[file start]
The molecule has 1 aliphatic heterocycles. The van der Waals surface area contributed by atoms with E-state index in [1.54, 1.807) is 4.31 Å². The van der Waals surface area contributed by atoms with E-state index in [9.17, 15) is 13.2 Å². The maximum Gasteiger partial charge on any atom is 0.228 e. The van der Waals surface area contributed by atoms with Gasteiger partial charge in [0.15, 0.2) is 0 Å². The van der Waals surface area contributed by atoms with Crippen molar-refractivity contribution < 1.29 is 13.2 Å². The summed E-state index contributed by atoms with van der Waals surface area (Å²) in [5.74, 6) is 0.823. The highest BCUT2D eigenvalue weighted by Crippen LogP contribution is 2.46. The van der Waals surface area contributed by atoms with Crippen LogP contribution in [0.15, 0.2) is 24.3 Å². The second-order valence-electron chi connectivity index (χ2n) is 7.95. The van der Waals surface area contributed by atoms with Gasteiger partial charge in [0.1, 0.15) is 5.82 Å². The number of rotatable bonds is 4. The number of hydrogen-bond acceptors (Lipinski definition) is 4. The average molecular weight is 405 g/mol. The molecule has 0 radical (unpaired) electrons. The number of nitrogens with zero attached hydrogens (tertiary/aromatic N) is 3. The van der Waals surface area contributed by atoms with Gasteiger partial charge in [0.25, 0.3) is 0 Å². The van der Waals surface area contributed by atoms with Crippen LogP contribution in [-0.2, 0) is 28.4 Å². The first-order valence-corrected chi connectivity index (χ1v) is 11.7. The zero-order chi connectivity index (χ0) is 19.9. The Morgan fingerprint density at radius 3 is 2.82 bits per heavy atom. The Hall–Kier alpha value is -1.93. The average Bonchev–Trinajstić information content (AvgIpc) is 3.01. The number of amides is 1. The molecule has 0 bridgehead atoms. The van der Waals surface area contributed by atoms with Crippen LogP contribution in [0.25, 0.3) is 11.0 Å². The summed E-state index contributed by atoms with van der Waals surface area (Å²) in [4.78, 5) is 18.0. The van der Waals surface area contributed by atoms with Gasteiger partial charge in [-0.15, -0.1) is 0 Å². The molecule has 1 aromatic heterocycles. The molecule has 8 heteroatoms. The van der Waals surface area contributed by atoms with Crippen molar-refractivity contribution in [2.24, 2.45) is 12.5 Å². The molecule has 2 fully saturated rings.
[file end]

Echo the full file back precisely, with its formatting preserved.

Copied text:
The molecule has 1 aliphatic heterocycles. The van der Waals surface area contributed by atoms with E-state index in [1.54, 1.807) is 4.31 Å². The van der Waals surface area contributed by atoms with E-state index in [9.17, 15) is 13.2 Å². The maximum Gasteiger partial charge on any atom is 0.228 e. The van der Waals surface area contributed by atoms with Gasteiger partial charge in [0.15, 0.2) is 0 Å². The van der Waals surface area contributed by atoms with Crippen molar-refractivity contribution < 1.29 is 13.2 Å². The summed E-state index contributed by atoms with van der Waals surface area (Å²) in [5.74, 6) is 0.823. The highest BCUT2D eigenvalue weighted by Crippen LogP contribution is 2.46. The van der Waals surface area contributed by atoms with Crippen LogP contribution in [0.15, 0.2) is 24.3 Å². The second-order valence-electron chi connectivity index (χ2n) is 7.95. The van der Waals surface area contributed by atoms with Gasteiger partial charge in [0.1, 0.15) is 5.82 Å². The number of rotatable bonds is 4. The number of hydrogen-bond acceptors (Lipinski definition) is 4. The average molecular weight is 405 g/mol. The molecule has 0 radical (unpaired) electrons. The number of nitrogens with zero attached hydrogens (tertiary/aromatic N) is 3. The van der Waals surface area contributed by atoms with Gasteiger partial charge in [0.25, 0.3) is 0 Å². The van der Waals surface area contributed by atoms with Crippen LogP contribution in [-0.2, 0) is 28.4 Å². The first-order valence-corrected chi connectivity index (χ1v) is 11.7. The zero-order chi connectivity index (χ0) is 19.9. The Morgan fingerprint density at radius 3 is 2.82 bits per heavy atom. The Hall–Kier alpha value is -1.93. The average Bonchev–Trinajstić information content (AvgIpc) is 3.01. The number of amides is 1. The molecule has 0 bridgehead atoms. The van der Waals surface area contributed by atoms with Crippen LogP contribution in [0.25, 0.3) is 11.0 Å². The summed E-state index contributed by atoms with van der Waals surface area (Å²) in [4.78, 5) is 18.0. The van der Waals surface area contributed by atoms with Gasteiger partial charge in [-0.15, -0.1) is 0 Å². The molecule has 1 aromatic heterocycles. The molecule has 8 heteroatoms. The van der Waals surface area contributed by atoms with Crippen molar-refractivity contribution in [2.24, 2.45) is 12.5 Å². The molecule has 2 fully saturated rings.